Today: July 19, 2024

Stalingrad

Russia has a long history of filmmaking, dating all the way back to 1920’s The Battleship Potempkin, and recently a lot of interesting talent and titles have been making their way into Western multiplexes, such as the films of Timur Bekmambetov.  Now with Stalingrad being released in IMAX 3D, this is the big hope for Russian cinema to really become a global phenomena.  Unfortunately, all this film proves in the end is that Russia is just as capable of making big, empty headed and slightly offensive action fare as the worst of Hollywood.

In the wake of the Japanese Tsumami, a rescue worker tells a group of trapped German students a tale of how his mother (Mariya Smolnikova) survived the 1942 Battle of Stalingrad.  In that battle she was left behind in her home as the Germans reduced the city to rubble around her.  But that home soon became occupied by a group of Russian soldiers, who used the house as it was a vital strategic point for defending the arrival of their reinforcements across the Volga River.  This was something the Germans realised though, and one determined Captain (Thomas Kretschmann) was charged with retaking the building… but he had his own concerns.

In much of the publicity for this film, director Fyodor Bondarchuk talks about being influenced by the filming style of Zack Snyder.  One can easily realise this watching the film, as the 300 style speed-up then slow-down thing is used in almost every single action scene. It would be no joke to say that if all the slow-mo bits were in real time the film would be at least 25% shorter.  A lot of the combat scenes also feel like 300 in their choreography, only with the fighters fully clothed. Now while this not only looks a bit silly, it’s part of a bigger problem.

These techniques are the visual vocabulary of action movies, not war movies.  Scenes of characters fighting like this are there mainly to make the combatants look cool and badass.  What a war movie, especially one based on a real battle, should never ever do is make the audience think a battle is cool.  Now there is an argument that this is supposed to be honouring the memory of these soldiers, and the film goes to great lengths to emphasise that, however, this is a rather tasteless way of going about it.

Saving Private Ryan, for example, honoured its war heroes by showing them as normal men going through hell, scared but doing what they have to do anyway, not superhuman tough guys pulling off bullet-time moves (no, really, there are bullet-time moments in there!).  What’s more, given that the script is so solemn and serious about the whole thing, there are some major tonal dissonances at work here.  There’s a scene, where a large force of Russian troops are still running at German lines despite being on fire, that leaves you unsure whether you’re supposed to be horrified, cheering their accomplishment, laughing at how un-ironically over the top it is or what?!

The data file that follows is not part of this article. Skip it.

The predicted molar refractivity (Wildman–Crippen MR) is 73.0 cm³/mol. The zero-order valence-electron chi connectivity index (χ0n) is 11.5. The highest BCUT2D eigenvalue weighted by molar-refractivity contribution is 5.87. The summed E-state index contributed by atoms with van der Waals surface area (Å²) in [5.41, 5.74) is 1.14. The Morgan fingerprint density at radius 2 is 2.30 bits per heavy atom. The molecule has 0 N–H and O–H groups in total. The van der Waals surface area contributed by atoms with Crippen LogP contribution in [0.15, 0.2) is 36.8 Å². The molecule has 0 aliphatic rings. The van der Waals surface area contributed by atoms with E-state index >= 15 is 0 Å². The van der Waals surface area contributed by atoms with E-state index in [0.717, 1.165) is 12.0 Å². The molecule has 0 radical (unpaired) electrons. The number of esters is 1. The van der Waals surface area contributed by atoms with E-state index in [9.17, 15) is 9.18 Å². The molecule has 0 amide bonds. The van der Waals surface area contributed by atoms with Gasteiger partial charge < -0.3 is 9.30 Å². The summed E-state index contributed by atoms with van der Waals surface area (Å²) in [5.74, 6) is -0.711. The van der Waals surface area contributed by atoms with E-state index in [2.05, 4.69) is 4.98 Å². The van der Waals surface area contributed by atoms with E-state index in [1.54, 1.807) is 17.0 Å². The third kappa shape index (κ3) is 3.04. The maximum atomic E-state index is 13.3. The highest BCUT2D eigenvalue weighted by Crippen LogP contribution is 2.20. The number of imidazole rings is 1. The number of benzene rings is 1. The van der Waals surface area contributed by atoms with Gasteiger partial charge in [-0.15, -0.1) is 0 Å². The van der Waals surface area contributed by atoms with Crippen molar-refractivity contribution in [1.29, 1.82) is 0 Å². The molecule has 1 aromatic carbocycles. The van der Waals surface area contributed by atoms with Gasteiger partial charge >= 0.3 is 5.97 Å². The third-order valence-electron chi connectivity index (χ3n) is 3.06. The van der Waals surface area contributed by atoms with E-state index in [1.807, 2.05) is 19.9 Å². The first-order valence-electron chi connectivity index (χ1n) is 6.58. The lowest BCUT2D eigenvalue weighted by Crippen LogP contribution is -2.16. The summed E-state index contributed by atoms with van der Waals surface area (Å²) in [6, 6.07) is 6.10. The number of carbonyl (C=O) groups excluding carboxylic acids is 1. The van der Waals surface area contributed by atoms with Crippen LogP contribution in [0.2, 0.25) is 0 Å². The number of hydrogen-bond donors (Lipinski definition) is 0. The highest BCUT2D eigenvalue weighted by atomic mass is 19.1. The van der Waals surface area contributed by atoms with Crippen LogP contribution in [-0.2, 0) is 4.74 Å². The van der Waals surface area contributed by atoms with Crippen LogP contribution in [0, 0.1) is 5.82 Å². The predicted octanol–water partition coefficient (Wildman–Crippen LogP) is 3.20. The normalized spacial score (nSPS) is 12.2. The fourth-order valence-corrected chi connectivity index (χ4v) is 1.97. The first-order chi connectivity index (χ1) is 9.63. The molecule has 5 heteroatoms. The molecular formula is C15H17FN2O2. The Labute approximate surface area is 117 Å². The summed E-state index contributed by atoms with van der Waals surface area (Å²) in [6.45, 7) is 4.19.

That’s just one of this film’s flaws.  The characters are really bland and stock for the most part: the commander with the permanent face like a smacked bottom, the twitchy little git sniper, the quiet sensitive one you know is going to have an emotional moment later on.  The attempt to make the main German officer sympathetic, through his relationship with a Russian woman (Yanina Studilina), is deeply problematic to say the least.  The framing device of the story being told at the site of the Japanese Tsunami is not only completely superfluous and a bit exploitative, but also adds in some really intrusive narration. Often repeating redundant information or just spelling out a scene that would have worked far better purely visually. Finally, the whole thing is badly paced. There are some moments where it looks like scenes were just cut out, which doesn’t really help.

Stalingrad is a mess.  The film is technically well made, it does have many scenes that bring across the horror and confusion of the conflict, and any film with an Angelo Badalamenti score can’t be all bad.  However, through trying to appeal to an international audience, it just ends up going far too Hollywood. And not in a good way.  While, if you don’t think about some of the slightly wonky morality the story conveys, it could work on a spectacle level, if you’re looking for a big, dumb action movie then there’s far better out there.

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